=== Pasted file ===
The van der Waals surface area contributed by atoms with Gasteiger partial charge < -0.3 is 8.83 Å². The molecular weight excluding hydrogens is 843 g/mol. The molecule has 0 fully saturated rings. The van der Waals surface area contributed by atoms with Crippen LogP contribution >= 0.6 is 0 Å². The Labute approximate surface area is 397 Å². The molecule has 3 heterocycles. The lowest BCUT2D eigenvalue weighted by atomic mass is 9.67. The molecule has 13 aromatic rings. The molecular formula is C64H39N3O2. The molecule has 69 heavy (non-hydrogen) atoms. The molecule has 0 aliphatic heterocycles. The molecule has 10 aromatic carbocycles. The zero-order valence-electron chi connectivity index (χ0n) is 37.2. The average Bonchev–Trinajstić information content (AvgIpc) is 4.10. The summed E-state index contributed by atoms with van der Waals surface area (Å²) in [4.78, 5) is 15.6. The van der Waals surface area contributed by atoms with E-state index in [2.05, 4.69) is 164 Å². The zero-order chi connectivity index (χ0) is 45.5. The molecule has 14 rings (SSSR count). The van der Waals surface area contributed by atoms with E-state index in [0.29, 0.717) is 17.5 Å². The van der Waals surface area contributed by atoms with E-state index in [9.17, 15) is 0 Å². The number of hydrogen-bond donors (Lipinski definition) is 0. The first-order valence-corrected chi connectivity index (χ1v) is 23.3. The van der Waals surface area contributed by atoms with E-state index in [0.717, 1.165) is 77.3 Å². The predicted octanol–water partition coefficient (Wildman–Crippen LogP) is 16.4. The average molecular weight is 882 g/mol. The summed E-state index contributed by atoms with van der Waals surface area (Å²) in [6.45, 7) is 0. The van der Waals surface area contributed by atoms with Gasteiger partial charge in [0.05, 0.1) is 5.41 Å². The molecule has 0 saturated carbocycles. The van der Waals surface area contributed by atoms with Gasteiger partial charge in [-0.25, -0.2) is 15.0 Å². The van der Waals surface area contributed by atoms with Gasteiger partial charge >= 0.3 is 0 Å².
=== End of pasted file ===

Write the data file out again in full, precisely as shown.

The van der Waals surface area contributed by atoms with Gasteiger partial charge < -0.3 is 8.83 Å². The molecular weight excluding hydrogens is 843 g/mol. The molecule has 0 fully saturated rings. The van der Waals surface area contributed by atoms with Crippen LogP contribution >= 0.6 is 0 Å². The Labute approximate surface area is 397 Å². The molecule has 3 heterocycles. The lowest BCUT2D eigenvalue weighted by atomic mass is 9.67. The molecule has 13 aromatic rings. The molecular formula is C64H39N3O2. The molecule has 69 heavy (non-hydrogen) atoms. The molecule has 0 aliphatic heterocycles. The molecule has 10 aromatic carbocycles. The zero-order valence-electron chi connectivity index (χ0n) is 37.2. The average Bonchev–Trinajstić information content (AvgIpc) is 4.10. The summed E-state index contributed by atoms with van der Waals surface area (Å²) in [4.78, 5) is 15.6. The van der Waals surface area contributed by atoms with E-state index in [2.05, 4.69) is 164 Å². The zero-order chi connectivity index (χ0) is 45.5. The molecule has 14 rings (SSSR count). The van der Waals surface area contributed by atoms with E-state index in [0.29, 0.717) is 17.5 Å². The van der Waals surface area contributed by atoms with E-state index in [9.17, 15) is 0 Å². The number of hydrogen-bond donors (Lipinski definition) is 0. The first-order valence-corrected chi connectivity index (χ1v) is 23.3. The van der Waals surface area contributed by atoms with E-state index in [0.717, 1.165) is 77.3 Å². The predicted octanol–water partition coefficient (Wildman–Crippen LogP) is 16.4. The average molecular weight is 882 g/mol. The summed E-state index contributed by atoms with van der Waals surface area (Å²) in [6.45, 7) is 0. The van der Waals surface area contributed by atoms with Gasteiger partial charge in [0.05, 0.1) is 5.41 Å². The molecule has 0 saturated carbocycles. The van der Waals surface area contributed by atoms with Gasteiger partial charge in [-0.25, -0.2) is 15.0 Å². The van der Waals surface area contributed by atoms with Gasteiger partial charge >= 0.3 is 0 Å².